• If everyone claims to offer it then every realtor is staking the same ground. With this claim bandied about by everyone, it loses any element of standing out from the others.
  • People will claim it whether it’s true or not. We are all aware when dealing with some businesses that such claims often turn out to be less than true. So after such a claim, it’s understandable that prospects would be skeptical and wonder, “How can I be sure?” or “Are you really any different?”
  • Today’s consumer expects good customer service, at a minimum, from any business, whether a discount store, a high-end merchandiser or a service professional, so citing it is seen as what would be expected anyway.
  • The phrase becomes subjective in terms of what each prospect considers great. To some it may be how quickly the phone is answered and promptness at appointments, others might feel it’s in only showing them the type of house in which the buyer has expressed interest, while others might feel it is having coffee and donuts in the car when the realtor picks them up to look at homes.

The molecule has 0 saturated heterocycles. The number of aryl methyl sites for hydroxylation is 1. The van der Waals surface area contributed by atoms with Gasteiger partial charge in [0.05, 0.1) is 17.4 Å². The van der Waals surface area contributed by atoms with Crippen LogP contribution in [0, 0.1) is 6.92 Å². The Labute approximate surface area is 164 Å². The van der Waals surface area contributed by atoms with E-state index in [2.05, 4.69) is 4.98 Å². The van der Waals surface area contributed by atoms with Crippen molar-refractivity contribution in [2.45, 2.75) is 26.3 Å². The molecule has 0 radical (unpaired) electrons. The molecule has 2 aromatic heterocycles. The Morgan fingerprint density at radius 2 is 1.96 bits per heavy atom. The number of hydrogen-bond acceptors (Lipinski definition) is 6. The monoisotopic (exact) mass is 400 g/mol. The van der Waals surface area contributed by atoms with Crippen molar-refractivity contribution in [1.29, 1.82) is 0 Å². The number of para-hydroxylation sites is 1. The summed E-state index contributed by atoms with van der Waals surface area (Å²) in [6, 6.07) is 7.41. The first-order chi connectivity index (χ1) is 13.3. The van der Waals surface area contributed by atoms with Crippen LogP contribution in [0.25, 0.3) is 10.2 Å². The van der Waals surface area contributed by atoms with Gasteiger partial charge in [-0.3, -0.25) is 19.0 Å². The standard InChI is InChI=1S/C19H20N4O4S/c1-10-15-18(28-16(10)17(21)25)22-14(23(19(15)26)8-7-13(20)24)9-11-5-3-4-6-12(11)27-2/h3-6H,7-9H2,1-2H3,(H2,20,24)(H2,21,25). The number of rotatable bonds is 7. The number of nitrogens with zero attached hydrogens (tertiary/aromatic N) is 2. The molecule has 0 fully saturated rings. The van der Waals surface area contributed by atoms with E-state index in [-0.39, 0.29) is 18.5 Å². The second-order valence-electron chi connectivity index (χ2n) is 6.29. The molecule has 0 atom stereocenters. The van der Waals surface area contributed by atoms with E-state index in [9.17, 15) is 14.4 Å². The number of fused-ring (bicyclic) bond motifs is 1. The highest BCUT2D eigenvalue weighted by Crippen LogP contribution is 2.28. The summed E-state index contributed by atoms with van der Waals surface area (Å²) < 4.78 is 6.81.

So if citing great customer service won’t get a realtor more visibility, how does one go about it? The answer lies into creating and conveying a clear, compelling advantage that stands out from others. Prospects will respond when they understand why doing business with a particular realtor is intrinsically better for them.

5 Steps to Defining Your Unique Advantage:

1. Understand the compelling story behind you and your business. What made you interested in homes? What made you interested in helping families? What made you interested in neighborhoods, in community, in financial security? People want someone on their side with whom they feel a connection and like to know that there’s a deeper committed purpose for you.

2. Develop a clear focus on who and what you are and who and what you are not. It’s self-defeating if you try to be all things to all people in hopes of appealing to everyone. If you have an expertise and understanding of the needs of families looking for homes right after the birth of their first child, focus on that and don’t bog down your message by also talking about helping people downsize. Rather than losing potential clients, you will gain more by becoming known and more fluent in the needs of the people you’re most naturally able to help.